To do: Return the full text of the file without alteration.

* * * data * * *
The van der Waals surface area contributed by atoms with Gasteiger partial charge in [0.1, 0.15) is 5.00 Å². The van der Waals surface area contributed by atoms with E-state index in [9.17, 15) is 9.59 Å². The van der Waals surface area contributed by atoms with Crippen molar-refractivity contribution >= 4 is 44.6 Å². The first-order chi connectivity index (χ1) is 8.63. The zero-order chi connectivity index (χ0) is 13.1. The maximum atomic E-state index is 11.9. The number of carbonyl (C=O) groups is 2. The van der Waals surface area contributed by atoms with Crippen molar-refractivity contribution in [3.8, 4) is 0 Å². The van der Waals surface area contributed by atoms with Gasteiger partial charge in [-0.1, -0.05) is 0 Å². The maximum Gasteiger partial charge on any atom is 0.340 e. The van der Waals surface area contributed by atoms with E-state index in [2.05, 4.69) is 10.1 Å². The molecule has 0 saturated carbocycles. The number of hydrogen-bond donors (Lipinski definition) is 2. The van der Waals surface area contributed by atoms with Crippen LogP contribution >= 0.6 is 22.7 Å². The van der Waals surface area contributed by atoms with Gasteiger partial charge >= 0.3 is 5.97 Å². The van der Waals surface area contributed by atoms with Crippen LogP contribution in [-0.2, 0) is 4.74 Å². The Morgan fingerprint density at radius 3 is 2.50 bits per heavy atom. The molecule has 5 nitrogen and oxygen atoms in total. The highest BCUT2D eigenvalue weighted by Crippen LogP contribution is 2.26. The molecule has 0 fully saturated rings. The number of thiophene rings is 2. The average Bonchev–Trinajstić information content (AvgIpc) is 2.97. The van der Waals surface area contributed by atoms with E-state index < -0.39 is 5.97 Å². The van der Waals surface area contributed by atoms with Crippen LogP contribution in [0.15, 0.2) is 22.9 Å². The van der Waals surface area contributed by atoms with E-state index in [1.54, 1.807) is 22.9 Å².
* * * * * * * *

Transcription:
The van der Waals surface area contributed by atoms with Gasteiger partial charge in [0.1, 0.15) is 5.00 Å². The van der Waals surface area contributed by atoms with E-state index in [9.17, 15) is 9.59 Å². The van der Waals surface area contributed by atoms with Crippen molar-refractivity contribution >= 4 is 44.6 Å². The first-order chi connectivity index (χ1) is 8.63. The zero-order chi connectivity index (χ0) is 13.1. The maximum atomic E-state index is 11.9. The number of carbonyl (C=O) groups is 2. The van der Waals surface area contributed by atoms with Crippen molar-refractivity contribution in [3.8, 4) is 0 Å². The van der Waals surface area contributed by atoms with Gasteiger partial charge in [-0.1, -0.05) is 0 Å². The maximum Gasteiger partial charge on any atom is 0.340 e. The van der Waals surface area contributed by atoms with E-state index in [2.05, 4.69) is 10.1 Å². The molecule has 0 saturated carbocycles. The number of hydrogen-bond donors (Lipinski definition) is 2. The van der Waals surface area contributed by atoms with Crippen LogP contribution >= 0.6 is 22.7 Å². The van der Waals surface area contributed by atoms with Gasteiger partial charge >= 0.3 is 5.97 Å². The van der Waals surface area contributed by atoms with Crippen LogP contribution in [-0.2, 0) is 4.74 Å². The Morgan fingerprint density at radius 3 is 2.50 bits per heavy atom. The molecule has 5 nitrogen and oxygen atoms in total. The highest BCUT2D eigenvalue weighted by Crippen LogP contribution is 2.26. The molecule has 0 fully saturated rings. The number of thiophene rings is 2. The average Bonchev–Trinajstić information content (AvgIpc) is 2.97. The van der Waals surface area contributed by atoms with E-state index < -0.39 is 5.97 Å². The van der Waals surface area contributed by atoms with Crippen LogP contribution in [0.15, 0.2) is 22.9 Å². The van der Waals surface area contributed by atoms with E-state index in [1.54, 1.807) is 22.9 Å².